If there is one company that defines the advantages of buying direct, it’s Canyon. A quick look at the spec of this, the Koblenz firm’s entry-level 29er, makes it clear why, but does the reality match the digital promises on your screen? Yes. Oh… spoilers! Sorry. As a bonus compensatory fact, Canyon were originally called Radsport Arnold.
HIGHS: An almost flawless mile-eater of a trail bike, with great traction at a remarkable price.
LOWS: Steep angles might not be swashbuckling enough for some.
BUY IF… You want a superb value, smooth rolling trail bike for binge eating miles.
If the box your direct buy bike arrives in is indicative of the thought that’s gone into its contents, then Canyon are onto a winner straightaway. The custom black boxes are solid enough to use for years of holidaying, and come with carefully designed cardboard origami that keeps everything superbly protected. Canyon even include a torque wrench and socket set to make sure you do up the few unfastened bolts exactly right.
Our long term experience with Canyons has been excellent, despite deliberately inflicting the worst possible conditions on them, such as Scottish 24-hour solo races in winter.
While the steep head angle and forward weighting sometimes works against the nerve on sketchy descents, it immediately redeems itself on technical climbs back up:Russell Burton / Future Publishing
The Canyon Nerve AL 7.9 29er is adept at covering an array of tricky terrain
The specification is extremely well sorted. These Schwalbe tyres are premium triple-compound Evolution versions, and the clutch-equipped XT rear mech swings on a totally SLX (including chain and cassette) transmission. Quality.
Building a decent trail bike involves more than a supermarket sweep component dash, but it’s obvious immediately that Canyon have been diligent in getting the ride of the AL 29er as right as the spec.
The way the steep 74-degree seat angle (topped with an inline seatclamp) pushes your weight forward feels weird at first, especially in combination with a low-set stem and the 70-degree head angle, but it creates a high-traction engagement with tight, twisty trails that slacker 29ers struggle on. The inherent stability of those wheels means it never feels overly nervous, even when speeds reach half-past sensible.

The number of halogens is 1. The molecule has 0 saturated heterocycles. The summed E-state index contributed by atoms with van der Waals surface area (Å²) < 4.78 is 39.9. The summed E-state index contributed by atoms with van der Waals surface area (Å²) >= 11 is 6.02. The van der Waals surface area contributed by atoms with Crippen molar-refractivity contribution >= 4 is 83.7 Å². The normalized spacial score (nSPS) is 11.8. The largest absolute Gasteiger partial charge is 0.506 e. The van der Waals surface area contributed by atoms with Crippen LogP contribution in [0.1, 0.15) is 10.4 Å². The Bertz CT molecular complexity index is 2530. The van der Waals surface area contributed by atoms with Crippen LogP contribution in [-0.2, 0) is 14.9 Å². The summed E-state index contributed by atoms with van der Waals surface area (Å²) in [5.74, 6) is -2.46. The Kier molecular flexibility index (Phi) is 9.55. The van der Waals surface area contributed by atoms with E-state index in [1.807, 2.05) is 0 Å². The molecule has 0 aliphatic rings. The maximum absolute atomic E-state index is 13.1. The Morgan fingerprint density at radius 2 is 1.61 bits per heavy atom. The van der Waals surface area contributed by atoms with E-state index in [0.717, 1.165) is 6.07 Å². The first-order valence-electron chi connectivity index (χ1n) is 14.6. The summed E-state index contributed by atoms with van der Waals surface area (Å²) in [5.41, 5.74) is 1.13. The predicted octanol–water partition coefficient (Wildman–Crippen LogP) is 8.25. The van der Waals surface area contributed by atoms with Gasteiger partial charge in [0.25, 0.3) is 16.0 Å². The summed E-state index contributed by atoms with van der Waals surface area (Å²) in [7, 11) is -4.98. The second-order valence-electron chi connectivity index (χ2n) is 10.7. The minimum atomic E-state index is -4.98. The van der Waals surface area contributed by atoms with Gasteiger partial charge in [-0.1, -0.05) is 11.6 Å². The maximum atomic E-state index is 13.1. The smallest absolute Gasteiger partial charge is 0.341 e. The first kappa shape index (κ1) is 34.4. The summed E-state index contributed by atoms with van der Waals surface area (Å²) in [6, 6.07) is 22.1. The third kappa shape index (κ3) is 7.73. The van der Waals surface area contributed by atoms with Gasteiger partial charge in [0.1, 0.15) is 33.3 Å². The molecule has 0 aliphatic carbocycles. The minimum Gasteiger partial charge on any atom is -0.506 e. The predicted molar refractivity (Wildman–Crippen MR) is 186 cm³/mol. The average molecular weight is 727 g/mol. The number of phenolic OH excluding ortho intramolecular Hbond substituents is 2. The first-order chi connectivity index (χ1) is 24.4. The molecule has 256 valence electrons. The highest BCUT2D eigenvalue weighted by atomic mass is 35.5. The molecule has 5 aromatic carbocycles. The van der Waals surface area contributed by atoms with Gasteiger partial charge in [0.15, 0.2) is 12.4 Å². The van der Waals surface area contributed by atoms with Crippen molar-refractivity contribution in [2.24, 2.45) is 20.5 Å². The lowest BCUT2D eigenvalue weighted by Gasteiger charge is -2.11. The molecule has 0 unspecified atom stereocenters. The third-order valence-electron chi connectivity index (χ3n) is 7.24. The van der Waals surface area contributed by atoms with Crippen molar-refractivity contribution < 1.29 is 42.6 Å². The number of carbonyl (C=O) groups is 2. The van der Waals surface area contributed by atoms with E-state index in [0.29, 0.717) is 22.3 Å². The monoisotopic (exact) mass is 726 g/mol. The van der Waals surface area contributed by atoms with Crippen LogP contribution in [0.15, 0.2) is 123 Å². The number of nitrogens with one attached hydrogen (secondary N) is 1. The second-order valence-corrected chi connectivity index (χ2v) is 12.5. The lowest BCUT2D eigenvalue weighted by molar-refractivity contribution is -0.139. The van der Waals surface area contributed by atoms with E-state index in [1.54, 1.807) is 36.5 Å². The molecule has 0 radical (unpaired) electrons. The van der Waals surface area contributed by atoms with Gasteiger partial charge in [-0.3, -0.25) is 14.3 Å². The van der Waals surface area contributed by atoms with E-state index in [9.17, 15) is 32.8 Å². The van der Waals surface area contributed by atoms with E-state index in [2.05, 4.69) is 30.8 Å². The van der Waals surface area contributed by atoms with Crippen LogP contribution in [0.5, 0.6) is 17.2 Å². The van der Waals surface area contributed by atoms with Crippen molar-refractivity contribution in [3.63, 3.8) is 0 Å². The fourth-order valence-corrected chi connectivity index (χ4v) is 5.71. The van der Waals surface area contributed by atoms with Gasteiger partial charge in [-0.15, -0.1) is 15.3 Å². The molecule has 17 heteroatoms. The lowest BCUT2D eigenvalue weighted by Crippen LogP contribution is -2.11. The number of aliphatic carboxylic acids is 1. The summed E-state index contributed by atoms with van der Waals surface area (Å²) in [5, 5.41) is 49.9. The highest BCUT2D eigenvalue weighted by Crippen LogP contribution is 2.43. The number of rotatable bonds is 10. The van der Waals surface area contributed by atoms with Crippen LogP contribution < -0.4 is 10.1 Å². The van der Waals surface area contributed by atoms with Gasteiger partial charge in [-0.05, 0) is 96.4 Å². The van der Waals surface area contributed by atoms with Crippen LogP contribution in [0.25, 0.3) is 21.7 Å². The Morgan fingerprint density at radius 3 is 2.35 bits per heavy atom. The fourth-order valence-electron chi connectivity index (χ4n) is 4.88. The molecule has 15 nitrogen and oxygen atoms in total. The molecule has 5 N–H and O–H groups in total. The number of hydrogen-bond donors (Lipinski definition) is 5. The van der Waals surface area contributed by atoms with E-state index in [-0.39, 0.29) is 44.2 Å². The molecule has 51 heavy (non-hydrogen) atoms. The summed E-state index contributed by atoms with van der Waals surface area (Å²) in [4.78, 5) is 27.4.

The front end is stiff enough to strong-arm its way out of any rock fights you get into, and the screw-through axle rear tracks along accurately. The 110mm travel Nerve AL 7.9 29er can take a longer fork and a dropper post if you want to get lairier, although if that’s the case you should probably go for Canyon’s new 130mm travel Spectral 29 anyway.
What it does brilliantly is cover ground with minimum effort and trauma. It’s easy to be precise with these wheels, and they roll smoothly over normally momentum-killing stutter bumps. The neutral four-bar suspension means there’s no distracting kickback or bounce between you and the trail either.
Keep your head up and the power down and the Canyon charges through a remarkable array of rough and tricky terrain – whether it’s pointing up, down or along – without even blinking.
The sub-13kg weight is very impressive for a big-wheeler at this price too, and the whole thing keeps the Nerve encouragingly responsive whether you’re spinning upwards or launching yourself out of corners on a singletrack play session.
Nerve Al 7.9 29er (14)
S M L XL
Shimano Deore XT Shadow Plus
Schwalbe Rocket Ron Evo Pacestar, 29x2.25in (F), Schwalbe Racing Ralph Evo Pacestar, 29x2.25in (R)
Canyon Iridium 3, 80mm
Shimano SLX DeoreSchwalbe Rocket Ron Evo Pacestar, 29x2.25in (F), Schwalbe Racing Ralph Evo Pacestar, 29x2.25in (R)